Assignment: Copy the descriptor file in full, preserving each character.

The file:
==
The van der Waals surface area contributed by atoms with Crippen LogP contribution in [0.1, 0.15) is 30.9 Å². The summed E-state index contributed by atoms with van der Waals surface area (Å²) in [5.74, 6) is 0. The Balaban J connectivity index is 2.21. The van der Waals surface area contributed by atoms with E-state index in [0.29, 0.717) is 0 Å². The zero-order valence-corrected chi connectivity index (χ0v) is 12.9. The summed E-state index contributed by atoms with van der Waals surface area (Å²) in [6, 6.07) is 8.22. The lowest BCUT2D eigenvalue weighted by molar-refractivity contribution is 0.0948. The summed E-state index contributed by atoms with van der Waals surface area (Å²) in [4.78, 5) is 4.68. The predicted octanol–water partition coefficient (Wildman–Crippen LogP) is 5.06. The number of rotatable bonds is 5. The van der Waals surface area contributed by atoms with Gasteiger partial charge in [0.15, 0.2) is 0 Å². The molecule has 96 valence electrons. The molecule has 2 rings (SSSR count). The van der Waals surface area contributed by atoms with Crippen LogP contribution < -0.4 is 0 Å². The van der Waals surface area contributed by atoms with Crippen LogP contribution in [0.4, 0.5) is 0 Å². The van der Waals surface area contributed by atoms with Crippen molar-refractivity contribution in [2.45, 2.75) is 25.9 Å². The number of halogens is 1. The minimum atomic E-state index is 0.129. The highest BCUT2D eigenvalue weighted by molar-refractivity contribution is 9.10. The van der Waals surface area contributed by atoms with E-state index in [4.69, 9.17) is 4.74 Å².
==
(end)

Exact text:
The van der Waals surface area contributed by atoms with Crippen LogP contribution in [0.1, 0.15) is 30.9 Å². The summed E-state index contributed by atoms with van der Waals surface area (Å²) in [5.74, 6) is 0. The Balaban J connectivity index is 2.21. The van der Waals surface area contributed by atoms with E-state index in [0.29, 0.717) is 0 Å². The zero-order valence-corrected chi connectivity index (χ0v) is 12.9. The summed E-state index contributed by atoms with van der Waals surface area (Å²) in [6, 6.07) is 8.22. The lowest BCUT2D eigenvalue weighted by molar-refractivity contribution is 0.0948. The summed E-state index contributed by atoms with van der Waals surface area (Å²) in [4.78, 5) is 4.68. The predicted octanol–water partition coefficient (Wildman–Crippen LogP) is 5.06. The number of rotatable bonds is 5. The van der Waals surface area contributed by atoms with Gasteiger partial charge in [0.15, 0.2) is 0 Å². The molecule has 96 valence electrons. The molecule has 2 rings (SSSR count). The van der Waals surface area contributed by atoms with Crippen LogP contribution < -0.4 is 0 Å². The van der Waals surface area contributed by atoms with Crippen LogP contribution in [0.4, 0.5) is 0 Å². The van der Waals surface area contributed by atoms with Crippen molar-refractivity contribution in [2.45, 2.75) is 25.9 Å². The number of halogens is 1. The minimum atomic E-state index is 0.129. The highest BCUT2D eigenvalue weighted by molar-refractivity contribution is 9.10. The van der Waals surface area contributed by atoms with E-state index in [4.69, 9.17) is 4.74 Å².